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Feline Leukemia: What You Need to Know

Feline Leukemia

Let’s face it: Feline leukemia definitely sounds scary. But while it’s not something to be taken lightly, it’s also not necessarily an immediate death sentence. Try not to panic if your cat is diagnosed and don’t necessarily write off adopting a cat with the virus. Feline leukemia virus, or FeLV, is the second leading cause of death in cats. However, it’s preventable. Here is everything you need to know about the disease.

What Is Feline Leukemia?

Unlike human Leukemia, Feline leukemia is a virus. The disease frequently causes anemia which is a deficiency of red blood cells and results in pronounced fatigue. FeLV also can cause lymphoma, a cancer of the immune system and white blood cells. This weakening of the immune system makes infected cats more inclined to catch other illnesses.

What Are the Symptoms?

Like prognosis, symptoms tend to vary. Here are some things to watch out for:

  • Yellowing in the mouth or eyes.
  • Infections in the bladder, upper respiratory system or skin.
  • Poor coat condition.
  • Pale gums.
  • Weakness and fatigue.
  • Diarrhea.
  • Fever.
  • Swelling in the lymph nodes.
  • A lack of appetite or weight loss.
  • Difficulty breathing.
  • Problems in fertility (obviously this only applies to unaltered cats).

What’s the Prognosis?

Okay, take a deep breath. The prognosis differs for each infected cat. Some cats pass away in a few years while other live a good long life. Feline leukemia kills 85 percent of persistently infected cats within three years. But the keyword there is “persistently.” In fact, 70 percent of cats exposed to FeLV resist the infection or are able to fight off the infection naturally! Yay!

What Causes Feline Leukemia?

Cats transmit the virus to other cats and only other cats. Dogs, humans and other animals cannot catch the disease. Cats get FeLV commonly through saliva and blood and sometimes urine and feces. Felines most often catch the virus after grooming or fighting. Kittens also sometimes catch FeLV in utero or from their mother while nursing. The disease likely only lives for a few hours once it leaves a cat’s body, so it’s not highly transferrable.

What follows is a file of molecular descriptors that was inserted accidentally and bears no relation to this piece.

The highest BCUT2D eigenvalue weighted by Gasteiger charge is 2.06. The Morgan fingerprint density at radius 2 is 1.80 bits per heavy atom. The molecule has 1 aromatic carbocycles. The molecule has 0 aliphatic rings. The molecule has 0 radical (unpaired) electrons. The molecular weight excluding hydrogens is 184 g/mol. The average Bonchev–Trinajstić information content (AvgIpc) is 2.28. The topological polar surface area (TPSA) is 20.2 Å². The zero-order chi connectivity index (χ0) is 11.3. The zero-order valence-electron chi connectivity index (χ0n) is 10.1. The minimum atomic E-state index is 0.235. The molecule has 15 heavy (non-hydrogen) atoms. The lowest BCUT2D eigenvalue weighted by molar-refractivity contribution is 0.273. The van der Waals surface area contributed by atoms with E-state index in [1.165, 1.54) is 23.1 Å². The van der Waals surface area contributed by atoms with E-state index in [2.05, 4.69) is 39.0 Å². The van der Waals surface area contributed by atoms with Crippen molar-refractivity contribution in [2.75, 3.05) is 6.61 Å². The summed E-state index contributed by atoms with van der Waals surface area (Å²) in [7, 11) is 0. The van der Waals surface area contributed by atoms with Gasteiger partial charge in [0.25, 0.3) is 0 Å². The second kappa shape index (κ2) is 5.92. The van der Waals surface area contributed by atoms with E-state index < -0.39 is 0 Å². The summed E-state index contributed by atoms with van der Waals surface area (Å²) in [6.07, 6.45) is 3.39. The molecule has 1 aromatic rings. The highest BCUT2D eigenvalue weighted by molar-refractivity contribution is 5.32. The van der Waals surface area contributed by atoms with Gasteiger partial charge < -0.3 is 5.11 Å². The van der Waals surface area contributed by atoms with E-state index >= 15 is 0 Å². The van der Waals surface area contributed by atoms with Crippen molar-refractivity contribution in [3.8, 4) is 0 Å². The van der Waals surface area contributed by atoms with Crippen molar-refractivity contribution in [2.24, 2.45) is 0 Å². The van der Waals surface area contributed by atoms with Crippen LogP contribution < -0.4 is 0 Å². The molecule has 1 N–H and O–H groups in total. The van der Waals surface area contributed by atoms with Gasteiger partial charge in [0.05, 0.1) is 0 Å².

Is My Cat at Risk?

There’s good news, folks! Over the years, pet owners have become better educated on taking good care of their cats. More and more cats are regularly tested and vaccinated, greatly decreasing the chances of infection.

Since the disease is communicable, outdoor cats and cats that interact with other cats are more likely to get the virus. Kitties can transmit the disease by sharing litter boxes and water bowls. Younger cats are also at a higher risk since felines seem to be more resistant to the virus as they get older. Your cat has a very low chance of catching FeLV if they stay indoors and are an only fur-child.

How Can I Prevent Feline Leukemia?

There are several ways you can guard your furry pal from feline leukemia:

  1. Vaccinate your cat. It’s recommended that all kittens are vaccinated.
  2. Carefully choose playmates for your cat. Only let your pet socialize with cats who have been tested and vaccinated.
  3. Keep your cat indoors.
  4. Have your cat tested.
  5. Give each of your cats their own water bowl and litter box.

There is no treatment or cure for FeLV, but keeping your pet stress free is a good first step towards maintaining their health. Make sure you get your cat fixed and keep him or her away from other cats to prevent spreading the virus. Once infected, cats are treated for any secondary infections as a result of their weakened immune system. Cats may also undergo chemotherapy if their leukemia results in lymphoma. Speak to your veterinarian as soon as possible if you suspect your cat might have FeLV. Early detection and treatment can improve your cat’s quality of life and give them the best prognosis possible.

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